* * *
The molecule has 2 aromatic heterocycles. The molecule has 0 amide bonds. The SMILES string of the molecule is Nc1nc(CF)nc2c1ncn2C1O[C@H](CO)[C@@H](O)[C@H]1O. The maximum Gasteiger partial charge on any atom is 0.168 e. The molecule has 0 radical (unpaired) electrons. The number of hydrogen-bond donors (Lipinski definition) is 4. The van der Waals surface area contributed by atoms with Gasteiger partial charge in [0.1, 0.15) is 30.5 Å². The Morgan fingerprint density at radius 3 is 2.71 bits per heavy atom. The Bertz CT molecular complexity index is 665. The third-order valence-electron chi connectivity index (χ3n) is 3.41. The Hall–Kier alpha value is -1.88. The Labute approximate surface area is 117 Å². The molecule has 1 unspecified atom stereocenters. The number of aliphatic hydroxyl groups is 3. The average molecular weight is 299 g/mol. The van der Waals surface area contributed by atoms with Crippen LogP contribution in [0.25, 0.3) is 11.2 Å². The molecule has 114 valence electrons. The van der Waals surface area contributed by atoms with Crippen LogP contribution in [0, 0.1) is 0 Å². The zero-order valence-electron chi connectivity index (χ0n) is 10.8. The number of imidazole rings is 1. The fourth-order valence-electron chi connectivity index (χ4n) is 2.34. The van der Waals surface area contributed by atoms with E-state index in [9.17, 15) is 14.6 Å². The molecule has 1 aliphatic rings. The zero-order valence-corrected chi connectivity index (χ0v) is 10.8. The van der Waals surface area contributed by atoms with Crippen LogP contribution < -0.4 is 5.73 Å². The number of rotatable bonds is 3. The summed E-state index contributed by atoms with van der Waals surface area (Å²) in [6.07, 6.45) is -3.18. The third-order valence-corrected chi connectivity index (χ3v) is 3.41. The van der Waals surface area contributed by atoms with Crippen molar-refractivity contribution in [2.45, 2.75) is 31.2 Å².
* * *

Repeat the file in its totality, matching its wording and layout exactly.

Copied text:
The molecule has 2 aromatic heterocycles. The molecule has 0 amide bonds. The SMILES string of the molecule is Nc1nc(CF)nc2c1ncn2C1O[C@H](CO)[C@@H](O)[C@H]1O. The maximum Gasteiger partial charge on any atom is 0.168 e. The molecule has 0 radical (unpaired) electrons. The number of hydrogen-bond donors (Lipinski definition) is 4. The van der Waals surface area contributed by atoms with Gasteiger partial charge in [0.1, 0.15) is 30.5 Å². The Morgan fingerprint density at radius 3 is 2.71 bits per heavy atom. The Bertz CT molecular complexity index is 665. The third-order valence-electron chi connectivity index (χ3n) is 3.41. The Hall–Kier alpha value is -1.88. The Labute approximate surface area is 117 Å². The molecule has 1 unspecified atom stereocenters. The number of aliphatic hydroxyl groups is 3. The average molecular weight is 299 g/mol. The van der Waals surface area contributed by atoms with Crippen LogP contribution in [0.25, 0.3) is 11.2 Å². The molecule has 114 valence electrons. The van der Waals surface area contributed by atoms with Crippen LogP contribution in [0, 0.1) is 0 Å². The zero-order valence-electron chi connectivity index (χ0n) is 10.8. The number of imidazole rings is 1. The fourth-order valence-electron chi connectivity index (χ4n) is 2.34. The van der Waals surface area contributed by atoms with E-state index in [9.17, 15) is 14.6 Å². The molecule has 1 aliphatic rings. The zero-order valence-corrected chi connectivity index (χ0v) is 10.8. The van der Waals surface area contributed by atoms with Crippen LogP contribution < -0.4 is 5.73 Å². The number of rotatable bonds is 3. The summed E-state index contributed by atoms with van der Waals surface area (Å²) in [6.07, 6.45) is -3.18. The third-order valence-corrected chi connectivity index (χ3v) is 3.41. The van der Waals surface area contributed by atoms with Crippen molar-refractivity contribution in [2.45, 2.75) is 31.2 Å².